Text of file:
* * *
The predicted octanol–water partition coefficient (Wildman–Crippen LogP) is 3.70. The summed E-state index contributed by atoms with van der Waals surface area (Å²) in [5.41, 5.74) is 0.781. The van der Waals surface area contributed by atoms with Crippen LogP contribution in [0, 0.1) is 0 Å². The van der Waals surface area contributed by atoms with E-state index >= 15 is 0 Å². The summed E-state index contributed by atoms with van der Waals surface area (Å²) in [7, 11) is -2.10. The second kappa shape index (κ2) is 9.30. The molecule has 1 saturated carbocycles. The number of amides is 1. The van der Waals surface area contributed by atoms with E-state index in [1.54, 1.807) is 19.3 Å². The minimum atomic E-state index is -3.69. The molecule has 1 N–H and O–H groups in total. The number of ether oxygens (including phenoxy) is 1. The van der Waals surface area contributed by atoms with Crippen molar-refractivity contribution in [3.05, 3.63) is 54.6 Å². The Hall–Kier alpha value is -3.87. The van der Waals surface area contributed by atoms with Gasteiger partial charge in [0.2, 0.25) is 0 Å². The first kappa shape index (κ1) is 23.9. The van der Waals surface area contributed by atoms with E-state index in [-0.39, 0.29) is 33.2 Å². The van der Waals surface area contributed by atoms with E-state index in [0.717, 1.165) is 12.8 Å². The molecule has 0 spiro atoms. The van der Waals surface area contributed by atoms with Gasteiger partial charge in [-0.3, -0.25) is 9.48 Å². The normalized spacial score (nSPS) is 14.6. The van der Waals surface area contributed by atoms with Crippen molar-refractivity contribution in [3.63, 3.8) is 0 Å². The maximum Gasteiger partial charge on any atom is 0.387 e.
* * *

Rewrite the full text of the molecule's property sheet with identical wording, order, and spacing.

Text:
The predicted octanol–water partition coefficient (Wildman–Crippen LogP) is 3.70. The summed E-state index contributed by atoms with van der Waals surface area (Å²) in [5.41, 5.74) is 0.781. The van der Waals surface area contributed by atoms with Crippen LogP contribution in [0, 0.1) is 0 Å². The van der Waals surface area contributed by atoms with E-state index >= 15 is 0 Å². The summed E-state index contributed by atoms with van der Waals surface area (Å²) in [7, 11) is -2.10. The second kappa shape index (κ2) is 9.30. The molecule has 1 saturated carbocycles. The number of amides is 1. The van der Waals surface area contributed by atoms with E-state index in [1.54, 1.807) is 19.3 Å². The minimum atomic E-state index is -3.69. The molecule has 1 N–H and O–H groups in total. The number of ether oxygens (including phenoxy) is 1. The van der Waals surface area contributed by atoms with Crippen molar-refractivity contribution in [3.05, 3.63) is 54.6 Å². The Hall–Kier alpha value is -3.87. The van der Waals surface area contributed by atoms with Gasteiger partial charge in [0.2, 0.25) is 0 Å². The first kappa shape index (κ1) is 23.9. The van der Waals surface area contributed by atoms with E-state index in [-0.39, 0.29) is 33.2 Å². The van der Waals surface area contributed by atoms with E-state index in [0.717, 1.165) is 12.8 Å². The molecule has 0 spiro atoms. The van der Waals surface area contributed by atoms with Gasteiger partial charge in [-0.3, -0.25) is 9.48 Å². The normalized spacial score (nSPS) is 14.6. The van der Waals surface area contributed by atoms with Crippen molar-refractivity contribution in [3.63, 3.8) is 0 Å². The maximum Gasteiger partial charge on any atom is 0.387 e.